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Jennifer Rubin speaks in the Friend Center.

In a talk at the Friend Center on Wednesday, Jennifer Rubin, opinion writer for the Washington Post, reassured the audience that United States democracy is in better shape than the public thinks and that a spike in civic engagement indicates a promising future for the country.

“The governing narrative that you often hear is that democracies around the world are under attack and that they are crumbling. The first part of that is absolutely true. The second part of that, the crumbling part, I think is actually wrong, and refreshingly so,” Rubin said. “I would make the case that a lot of these institutions are actually doing fairly well.”

Rubin pointed to the impeachment proceedings, “vigorous” press coverage, and active courts for evidence of the system’s success.

“Our democracy is in better health than one might expect,” she said, before citing the unprecedented voter turnout of the 2018 election.

Rubin also talked in depth about the new role women have taken on in post-Trump America. She said the surge in women running for office, the Women’s March, and the #MeToo movement were all products of Trump winning the presidency.

“It was a tremendous shock that was felt when they witnessed this election of a man who was clearly unqualified, clearly misogynistic, and he had just beaten the first major-party woman nominee who was infinitely more qualified and more knowledgeable. How could this happen in America? How could Americans have done this?” she said.

The shock of Trump’s election not only led women to reevaluate their political beliefs and levels of personal engagement but, according to Rubin, his later actions have caused Republican party members to reassess their loyalty to the party and how far they are willing to follow their president. She cited the House’s recent response to Trump’s withdrawal from Syria, in which 129 Republicans voted with the Democrats. She also reflected on the changing makeup of Congress.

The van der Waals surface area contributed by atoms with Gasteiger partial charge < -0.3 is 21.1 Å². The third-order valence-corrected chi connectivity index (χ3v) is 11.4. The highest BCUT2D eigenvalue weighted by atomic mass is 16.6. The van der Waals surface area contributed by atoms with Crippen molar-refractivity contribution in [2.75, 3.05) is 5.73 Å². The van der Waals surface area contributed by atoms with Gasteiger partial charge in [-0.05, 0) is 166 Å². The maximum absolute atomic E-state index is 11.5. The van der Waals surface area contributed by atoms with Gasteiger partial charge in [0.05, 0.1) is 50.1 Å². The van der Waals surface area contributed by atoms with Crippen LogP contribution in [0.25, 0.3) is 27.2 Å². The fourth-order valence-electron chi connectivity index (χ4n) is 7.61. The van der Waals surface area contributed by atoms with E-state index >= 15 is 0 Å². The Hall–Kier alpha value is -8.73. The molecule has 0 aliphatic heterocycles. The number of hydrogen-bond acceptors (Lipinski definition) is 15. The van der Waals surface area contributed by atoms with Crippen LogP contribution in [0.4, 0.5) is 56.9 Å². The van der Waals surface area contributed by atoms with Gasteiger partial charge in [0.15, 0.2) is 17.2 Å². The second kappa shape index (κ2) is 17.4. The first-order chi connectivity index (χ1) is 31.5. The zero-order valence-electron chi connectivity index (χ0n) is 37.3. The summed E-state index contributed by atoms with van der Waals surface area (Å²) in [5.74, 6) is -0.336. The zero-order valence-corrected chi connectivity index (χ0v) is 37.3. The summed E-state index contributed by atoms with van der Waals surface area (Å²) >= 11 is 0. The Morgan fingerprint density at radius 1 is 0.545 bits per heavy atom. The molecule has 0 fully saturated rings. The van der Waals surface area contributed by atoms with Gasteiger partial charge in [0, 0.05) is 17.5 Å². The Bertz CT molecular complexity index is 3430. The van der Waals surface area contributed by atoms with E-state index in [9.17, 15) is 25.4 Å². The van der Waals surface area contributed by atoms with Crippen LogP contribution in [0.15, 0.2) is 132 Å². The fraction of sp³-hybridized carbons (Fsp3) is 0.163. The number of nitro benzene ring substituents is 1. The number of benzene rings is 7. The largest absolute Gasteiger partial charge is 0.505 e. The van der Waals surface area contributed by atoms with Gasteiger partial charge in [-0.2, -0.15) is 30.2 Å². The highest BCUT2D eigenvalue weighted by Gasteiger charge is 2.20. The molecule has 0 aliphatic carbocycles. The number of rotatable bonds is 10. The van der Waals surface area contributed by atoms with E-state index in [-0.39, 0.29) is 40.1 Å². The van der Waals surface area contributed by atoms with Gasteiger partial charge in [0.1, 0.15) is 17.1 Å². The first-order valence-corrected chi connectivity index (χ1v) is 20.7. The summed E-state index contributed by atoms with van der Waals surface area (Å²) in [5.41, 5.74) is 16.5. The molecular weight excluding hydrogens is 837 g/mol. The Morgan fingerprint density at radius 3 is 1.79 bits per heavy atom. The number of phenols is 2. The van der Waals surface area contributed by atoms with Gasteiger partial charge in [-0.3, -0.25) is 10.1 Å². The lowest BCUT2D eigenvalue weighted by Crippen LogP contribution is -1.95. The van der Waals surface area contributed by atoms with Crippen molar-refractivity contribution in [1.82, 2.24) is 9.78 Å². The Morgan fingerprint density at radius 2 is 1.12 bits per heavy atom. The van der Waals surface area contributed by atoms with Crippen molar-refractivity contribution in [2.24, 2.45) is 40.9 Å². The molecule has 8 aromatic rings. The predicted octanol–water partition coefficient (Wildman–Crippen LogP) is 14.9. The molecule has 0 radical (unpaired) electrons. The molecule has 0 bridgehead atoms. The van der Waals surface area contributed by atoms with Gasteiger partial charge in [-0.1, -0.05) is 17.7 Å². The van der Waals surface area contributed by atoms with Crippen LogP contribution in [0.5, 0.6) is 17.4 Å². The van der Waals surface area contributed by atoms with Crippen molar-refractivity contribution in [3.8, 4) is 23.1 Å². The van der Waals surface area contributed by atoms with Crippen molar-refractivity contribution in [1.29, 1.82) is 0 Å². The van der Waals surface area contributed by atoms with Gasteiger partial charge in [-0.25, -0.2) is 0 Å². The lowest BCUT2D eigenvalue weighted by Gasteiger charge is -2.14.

“Imagine if the House had not gone Democratic. We would probably never have seen the Mueller Report. We would not have known, let alone be going to an impeachment process, based on the president’s enlistment of a foreign government in an election,” Rubin said. “None of the other scandals would have been under some kind of scrutiny. It was really a point in time when people had to make that decisive choice: are we going to allow Donald Trump to be unchecked, or are we going to retain the checks and balances of the American constitutional system?”

Near the end of the lecture, she circled back to the promising future she sees for America.

“There has to be some reckoning on the Right that this is not a helpful phenomenon and that they are disarming themselves by blocking out facts they don’t like and by twisting reality. I don’t see this great awakening happening any time soon. The median age of the Fox News viewer is 68 years old. This will not go on indefinitely,” she said, garnering laughter from the crowd. “I think the better way of thinking about this is that there’s a generational problem on the Right and in the right wing media, and that is they have relatively no appeal to younger generations.”

The lecture was held in Friend Center 101 on Oct. 16 at 4:30 p.m.

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